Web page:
Posted by: Lisa Pampuch | October 27, 2003

Missing Renaissance Fair

What a blow the end of the Northern California Renaissance Faire is to all of South Valley. I was saddened by the news that organizers will no longer operate a fair in Northern California. My 12-year-old son, who is developing a wide-ranging interest in history, especially loved visiting the recreation of a medieval village each autumn.

According to the statement issued by the Renaissance Entertainment Corporation, the Northern California fair, which moved to Casa de Fruta from Novato in 2002, had been in decline for more than a decade. The company’s written statement said Northern California fair attendance had dropped by more than 60 percent since 1991, and the event had lost more than $900,000 since 1999. All the while, they say, their events in Southern California, New York and Chicago were turning profits.

If that’s the case, then you can’t blame the economy – which is bad all over the country now, but was thriving during much of the fair’s decline – for the event’s failure in Northern California. I don’t know where to point the finger of blame. Perhaps it wasn’t marketed well, perhaps the fair isn’t hip enough for sophisticated Northern Californians?

I do know the fair’s closure isn’t good news for local tourism efforts. The San Benito County Chamber of Commerce has a new emphasis on increasing tourism, and the closure of a six-week draw of tourists to the area can’t help that effort.

The fair’s closure will be a blow to local businesses who will miss the thousands of visitors the fair received each fall. It will hurt Hollister, Gilroy and Morgan Hill with lower sales and motel tax revenues.

The fair was a source of employment many local residents and just plain fun to attend. Where else could you throw a javelin, watch a bawdy Olde English show, follow a witch hunt, while a never-ending parade of décolletage spilling from low-cut bodices fills your peripheral vision?

Maybe, just maybe, an organized and theatrically talented group of South Valley residents will see the closure of the Renaissance Pleasure Faire as an opportunity to create a medieval-themed event of its own. Perhaps we can build upon what Casa de Fruta owner Gene Zanger learned hosting the event over the last two years and create something even better than what we lost.


It’s not all bad news for local outdoor events. I was thrilled to receive a postcard announcing that the Morgan Hill Farmer’s Market will now be held year-round.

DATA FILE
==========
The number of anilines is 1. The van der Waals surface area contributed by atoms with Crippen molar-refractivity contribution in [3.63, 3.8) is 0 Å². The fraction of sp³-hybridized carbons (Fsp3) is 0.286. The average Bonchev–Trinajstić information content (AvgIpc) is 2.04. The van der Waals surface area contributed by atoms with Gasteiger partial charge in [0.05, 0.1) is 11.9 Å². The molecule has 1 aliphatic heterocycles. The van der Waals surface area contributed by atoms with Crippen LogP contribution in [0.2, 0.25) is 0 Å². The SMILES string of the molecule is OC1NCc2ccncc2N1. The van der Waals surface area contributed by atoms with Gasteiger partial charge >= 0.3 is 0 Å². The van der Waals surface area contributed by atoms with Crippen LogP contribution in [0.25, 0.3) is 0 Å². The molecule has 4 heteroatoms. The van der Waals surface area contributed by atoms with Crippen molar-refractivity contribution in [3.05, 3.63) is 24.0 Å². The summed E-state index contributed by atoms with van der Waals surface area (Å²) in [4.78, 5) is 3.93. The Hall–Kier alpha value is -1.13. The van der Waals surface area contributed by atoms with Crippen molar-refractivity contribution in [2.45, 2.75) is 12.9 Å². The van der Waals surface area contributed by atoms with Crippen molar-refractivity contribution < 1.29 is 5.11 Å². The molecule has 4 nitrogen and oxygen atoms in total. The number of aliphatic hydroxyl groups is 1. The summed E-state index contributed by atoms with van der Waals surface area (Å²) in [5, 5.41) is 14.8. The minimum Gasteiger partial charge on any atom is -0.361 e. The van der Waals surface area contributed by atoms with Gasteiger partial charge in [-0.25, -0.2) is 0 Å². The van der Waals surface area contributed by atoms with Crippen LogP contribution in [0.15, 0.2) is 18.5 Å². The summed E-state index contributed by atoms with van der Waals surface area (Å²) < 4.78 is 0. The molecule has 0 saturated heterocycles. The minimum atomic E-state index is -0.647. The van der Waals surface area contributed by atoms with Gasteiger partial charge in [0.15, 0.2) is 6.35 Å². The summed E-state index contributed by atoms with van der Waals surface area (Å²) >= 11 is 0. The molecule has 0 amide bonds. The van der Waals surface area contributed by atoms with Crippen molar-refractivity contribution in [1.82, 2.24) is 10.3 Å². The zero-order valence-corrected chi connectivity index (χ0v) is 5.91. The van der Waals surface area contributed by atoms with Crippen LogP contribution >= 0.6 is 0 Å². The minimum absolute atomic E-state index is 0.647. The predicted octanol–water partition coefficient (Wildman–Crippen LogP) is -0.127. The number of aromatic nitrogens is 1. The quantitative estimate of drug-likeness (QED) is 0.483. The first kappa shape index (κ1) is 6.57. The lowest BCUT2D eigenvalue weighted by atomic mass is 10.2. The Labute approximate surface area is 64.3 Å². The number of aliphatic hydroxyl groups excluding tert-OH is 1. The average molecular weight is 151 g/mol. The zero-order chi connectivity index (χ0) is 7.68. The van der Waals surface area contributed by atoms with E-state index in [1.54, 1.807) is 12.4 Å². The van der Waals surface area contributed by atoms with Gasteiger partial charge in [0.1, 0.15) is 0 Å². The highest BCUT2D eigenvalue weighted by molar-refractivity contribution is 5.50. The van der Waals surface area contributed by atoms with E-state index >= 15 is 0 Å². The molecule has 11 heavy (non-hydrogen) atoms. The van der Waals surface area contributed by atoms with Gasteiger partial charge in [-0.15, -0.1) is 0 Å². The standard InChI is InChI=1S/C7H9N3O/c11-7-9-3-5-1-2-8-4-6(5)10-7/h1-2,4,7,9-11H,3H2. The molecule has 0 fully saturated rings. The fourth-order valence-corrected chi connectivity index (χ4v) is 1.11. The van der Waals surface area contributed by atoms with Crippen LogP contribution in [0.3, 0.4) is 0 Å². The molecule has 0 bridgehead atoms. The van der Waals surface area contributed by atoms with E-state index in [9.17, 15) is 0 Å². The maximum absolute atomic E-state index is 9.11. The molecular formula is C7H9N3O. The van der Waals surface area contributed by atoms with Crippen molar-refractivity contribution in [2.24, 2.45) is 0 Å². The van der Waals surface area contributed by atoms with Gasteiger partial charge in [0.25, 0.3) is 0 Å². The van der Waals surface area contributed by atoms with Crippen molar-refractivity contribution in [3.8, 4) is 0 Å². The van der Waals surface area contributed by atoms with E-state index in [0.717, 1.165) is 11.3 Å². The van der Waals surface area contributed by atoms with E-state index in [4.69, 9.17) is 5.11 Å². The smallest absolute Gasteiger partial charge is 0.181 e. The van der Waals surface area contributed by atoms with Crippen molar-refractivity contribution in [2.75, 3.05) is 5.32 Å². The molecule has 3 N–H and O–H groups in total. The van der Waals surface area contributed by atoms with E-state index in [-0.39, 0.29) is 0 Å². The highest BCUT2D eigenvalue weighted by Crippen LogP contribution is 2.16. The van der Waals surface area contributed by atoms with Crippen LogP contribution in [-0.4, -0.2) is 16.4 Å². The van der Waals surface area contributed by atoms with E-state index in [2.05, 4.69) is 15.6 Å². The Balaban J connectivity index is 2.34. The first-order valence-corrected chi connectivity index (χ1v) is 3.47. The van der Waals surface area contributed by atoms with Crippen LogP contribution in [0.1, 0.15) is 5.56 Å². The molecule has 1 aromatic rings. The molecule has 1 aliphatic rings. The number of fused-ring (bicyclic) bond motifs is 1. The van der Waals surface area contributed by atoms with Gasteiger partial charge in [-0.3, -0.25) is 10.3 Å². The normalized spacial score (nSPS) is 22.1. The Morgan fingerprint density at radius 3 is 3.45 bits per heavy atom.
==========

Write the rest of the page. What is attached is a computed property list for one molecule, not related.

The Farmer’s Market, held Saturday mornings at the Caltrain station parking lot on Depot Street on the east side of charming downtown Morgan Hill, was formerly a May to October event. During those months, every Saturday morning that I’m free, I make it a point to grab one or both of my kids and spend a pleasant 30 or 40 minutes munching our way up one side and down the other of the aisle, tasting the delicious fruits, vegetables, nuts, baked goods and seafood offered. Cut flowers and potted plants are also frequently available. We always leave happily laden with bags of delicious food and with my wallet much thinner than when we arrived.

The added bonus in spending part of our Saturday morning at the Farmers Market is that we often run into someone we know who’s happily spending their leisurely Saturday morning the same way, who has a few minutes to chat and catch up on what’s new.

While I can’t come anywhere close to making a case that a year-round farmers market will replace the economic loss of the six-week Renaissance Pleasure Faire, I can definitively assert that it will do a lot for our quality of life in South Valley. Now those often dark months of November through April will at least have the pleasure of a farmers market where we can meet our neighbors, greet the farmers and buy high-quality, locally grown food.

Gilroy’s farmers market closed a few years ago, and rumor has it that Hollister’s market is struggling. Let’s make sure that South Valley’s remaining farmers market remains viable. If you’ve got a few spare minutes on a Saturday morning, help make the winter and spring months a success for the Morgan Hill Farmers Market.

It would be a much-needed feather in South Valley’s cap.


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